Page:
Leicestershire councils vote on big budget cuts

Protest at city hall The city council meeting attracted a group of protesters concerned at cuts to homeless centres

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Leicestershire County Council is to spend more than half its current reserves over the next four years.

Councillors voted to commit £56m of the £100m fund to supporting vulnerable families, adult social care and economic development.

But the authority still approved £48m of cuts over four years, with another £30m still needing to be found.

Setting its own budget, Leicester City Council said it needed to save £9m over two years.

Adult social care is facing the brunt of the cuts - £12m in the county and nearly £4m in the city.

Analysis

There were shouts of "shame" from the public gallery at Leicester's Town Hall as the budget cuts put forward by the city council executive were nodded through.

They were measured arguments, and some pretty unmeasured ones about the decisions and the impact they'll have, but in the Labour dominated chamber there was atypical general agreement with Sir Peter Soulsby's comment that "there are no good decisions - it's the best of a bad job".

The Housing Revenue budget was also approved - which will see a 3.4% rise in council house rents across Leicester from April, and a 2.6% rise in service charges.

There was more theatre at County Hall as some councillors debated their final budget before bowing out at the elections. One Labour member accused the ruling Conservatives of moving from "Victorian values to Victorian poverty".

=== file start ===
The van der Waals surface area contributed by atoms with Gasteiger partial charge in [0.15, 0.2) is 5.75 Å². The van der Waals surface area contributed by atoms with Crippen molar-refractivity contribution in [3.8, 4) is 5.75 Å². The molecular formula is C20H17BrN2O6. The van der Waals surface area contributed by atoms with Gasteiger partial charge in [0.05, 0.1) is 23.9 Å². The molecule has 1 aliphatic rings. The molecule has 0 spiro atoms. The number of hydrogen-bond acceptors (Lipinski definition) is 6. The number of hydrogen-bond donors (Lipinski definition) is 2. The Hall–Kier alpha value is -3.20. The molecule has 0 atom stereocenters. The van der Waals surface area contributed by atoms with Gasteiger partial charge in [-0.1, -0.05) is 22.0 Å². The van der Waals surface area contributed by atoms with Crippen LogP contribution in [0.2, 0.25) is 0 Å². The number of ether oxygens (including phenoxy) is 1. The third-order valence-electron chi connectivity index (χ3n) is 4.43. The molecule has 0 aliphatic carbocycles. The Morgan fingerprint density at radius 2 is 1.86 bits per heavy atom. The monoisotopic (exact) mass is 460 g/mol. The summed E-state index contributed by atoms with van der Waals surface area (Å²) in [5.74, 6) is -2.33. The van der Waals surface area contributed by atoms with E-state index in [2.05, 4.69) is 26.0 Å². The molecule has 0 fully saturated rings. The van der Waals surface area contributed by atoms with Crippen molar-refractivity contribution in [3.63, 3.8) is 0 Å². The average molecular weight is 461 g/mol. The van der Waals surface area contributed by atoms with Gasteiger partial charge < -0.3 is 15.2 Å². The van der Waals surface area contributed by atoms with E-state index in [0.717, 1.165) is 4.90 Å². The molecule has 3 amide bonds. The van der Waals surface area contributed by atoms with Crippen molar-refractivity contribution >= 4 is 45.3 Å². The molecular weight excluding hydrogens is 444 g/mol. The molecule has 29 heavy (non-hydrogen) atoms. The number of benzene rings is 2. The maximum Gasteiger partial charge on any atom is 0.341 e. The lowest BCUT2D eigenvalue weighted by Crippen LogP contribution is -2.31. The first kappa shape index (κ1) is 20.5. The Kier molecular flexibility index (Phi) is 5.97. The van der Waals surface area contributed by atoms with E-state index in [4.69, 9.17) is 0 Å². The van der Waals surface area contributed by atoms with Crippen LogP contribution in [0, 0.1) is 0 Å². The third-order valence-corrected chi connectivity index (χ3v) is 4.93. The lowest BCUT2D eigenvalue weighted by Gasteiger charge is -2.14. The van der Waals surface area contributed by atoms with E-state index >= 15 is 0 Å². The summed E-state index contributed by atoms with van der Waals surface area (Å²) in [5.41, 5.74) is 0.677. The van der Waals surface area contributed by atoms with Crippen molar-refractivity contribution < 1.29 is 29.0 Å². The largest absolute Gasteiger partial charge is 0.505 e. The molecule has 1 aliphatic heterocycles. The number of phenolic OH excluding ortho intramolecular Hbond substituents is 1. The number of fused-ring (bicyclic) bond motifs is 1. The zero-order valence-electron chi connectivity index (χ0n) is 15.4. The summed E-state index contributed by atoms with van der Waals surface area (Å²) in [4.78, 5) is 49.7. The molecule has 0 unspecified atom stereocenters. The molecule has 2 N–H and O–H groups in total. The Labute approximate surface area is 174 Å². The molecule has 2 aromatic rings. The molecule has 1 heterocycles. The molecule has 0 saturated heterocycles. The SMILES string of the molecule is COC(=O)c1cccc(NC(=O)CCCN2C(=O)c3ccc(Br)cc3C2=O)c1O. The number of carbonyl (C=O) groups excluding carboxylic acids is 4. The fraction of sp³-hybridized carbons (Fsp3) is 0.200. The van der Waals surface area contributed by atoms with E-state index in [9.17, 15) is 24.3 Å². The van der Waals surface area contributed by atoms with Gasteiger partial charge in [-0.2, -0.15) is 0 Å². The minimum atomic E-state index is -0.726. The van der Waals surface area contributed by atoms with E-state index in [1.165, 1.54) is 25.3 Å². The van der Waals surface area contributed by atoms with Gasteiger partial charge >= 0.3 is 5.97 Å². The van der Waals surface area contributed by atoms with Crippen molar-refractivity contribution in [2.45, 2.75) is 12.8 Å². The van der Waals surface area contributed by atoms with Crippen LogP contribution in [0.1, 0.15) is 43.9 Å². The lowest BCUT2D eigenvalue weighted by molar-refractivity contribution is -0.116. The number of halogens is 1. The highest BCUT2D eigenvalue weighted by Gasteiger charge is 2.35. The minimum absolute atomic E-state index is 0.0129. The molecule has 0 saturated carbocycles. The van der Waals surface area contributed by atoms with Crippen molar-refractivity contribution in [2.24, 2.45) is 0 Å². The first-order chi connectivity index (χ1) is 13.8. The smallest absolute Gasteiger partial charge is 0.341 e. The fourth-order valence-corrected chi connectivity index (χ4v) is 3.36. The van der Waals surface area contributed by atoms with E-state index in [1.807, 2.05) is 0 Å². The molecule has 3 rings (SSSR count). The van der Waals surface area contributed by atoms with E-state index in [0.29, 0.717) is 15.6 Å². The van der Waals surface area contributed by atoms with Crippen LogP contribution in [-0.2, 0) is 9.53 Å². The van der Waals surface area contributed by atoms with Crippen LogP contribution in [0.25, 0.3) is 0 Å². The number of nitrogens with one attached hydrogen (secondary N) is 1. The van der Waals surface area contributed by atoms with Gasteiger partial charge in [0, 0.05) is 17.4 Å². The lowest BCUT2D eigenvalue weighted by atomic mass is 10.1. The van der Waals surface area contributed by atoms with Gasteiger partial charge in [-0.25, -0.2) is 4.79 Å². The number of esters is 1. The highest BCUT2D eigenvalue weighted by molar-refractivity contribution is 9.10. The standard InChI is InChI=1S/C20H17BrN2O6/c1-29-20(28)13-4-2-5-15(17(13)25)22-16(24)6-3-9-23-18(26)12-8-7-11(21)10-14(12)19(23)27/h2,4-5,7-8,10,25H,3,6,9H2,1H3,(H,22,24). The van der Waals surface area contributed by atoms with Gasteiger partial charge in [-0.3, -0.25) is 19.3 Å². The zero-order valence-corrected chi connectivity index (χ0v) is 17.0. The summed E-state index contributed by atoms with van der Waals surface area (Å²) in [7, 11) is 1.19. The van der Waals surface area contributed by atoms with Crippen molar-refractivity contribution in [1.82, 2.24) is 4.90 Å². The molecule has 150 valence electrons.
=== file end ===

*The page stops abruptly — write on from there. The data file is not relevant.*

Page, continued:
But in county council leader Nick Rushton's first full budget, a sense of change was reflected in the move to spend over half the authority's current reserves, over the next four years.

Jobs axed

Other areas affected are services at children's centres in the city and county-wide highway maintenance.

Officials said they were facing a 10% drop in central government funding and had already made substantial backroom savings.

The county council said it had made about £25m in savings from its £356m budget this financial year.

It has lost more than 700 staff in the last three years and over the next four it is expected the equivalent of another 1,100 full-time posts will go.

The city council has already lost 500 posts and another 100 were expected to be axed.

'Vital services'

City council tax bills will rise by just under 2%, and while frozen in the county next year, will go up by 1.5% in the following three years.

Tony Donovan, chief executive of Age UK in Leicestershire, is worried about the impact of the cuts.

He said: "We have an aging society and many of these are going to need intensive support to remain in the community.

"Our experience is that many more people are going to seek the help of Age UK and other care providers and the fear is that some of those providers that are not so well resourced will find life too difficult to continue."

Leicester Mayor Sir Peter Soulsby said the city annual funding deal from government had already been cut by £75m, leaving it with a £300m budget.

"We are seeking to protect vital services for people of all ages across the city and we are keeping some £84m in the budget for adult social care.

"Cuts have to be set in the context of what are undoubtedly the harshest government funding cuts in living memory," he said.

Proposed cuts to the city's homelessness strategy - a third of the £6.6m budget - were taken off the agenda as a consultation into the changes only finished on Monday.

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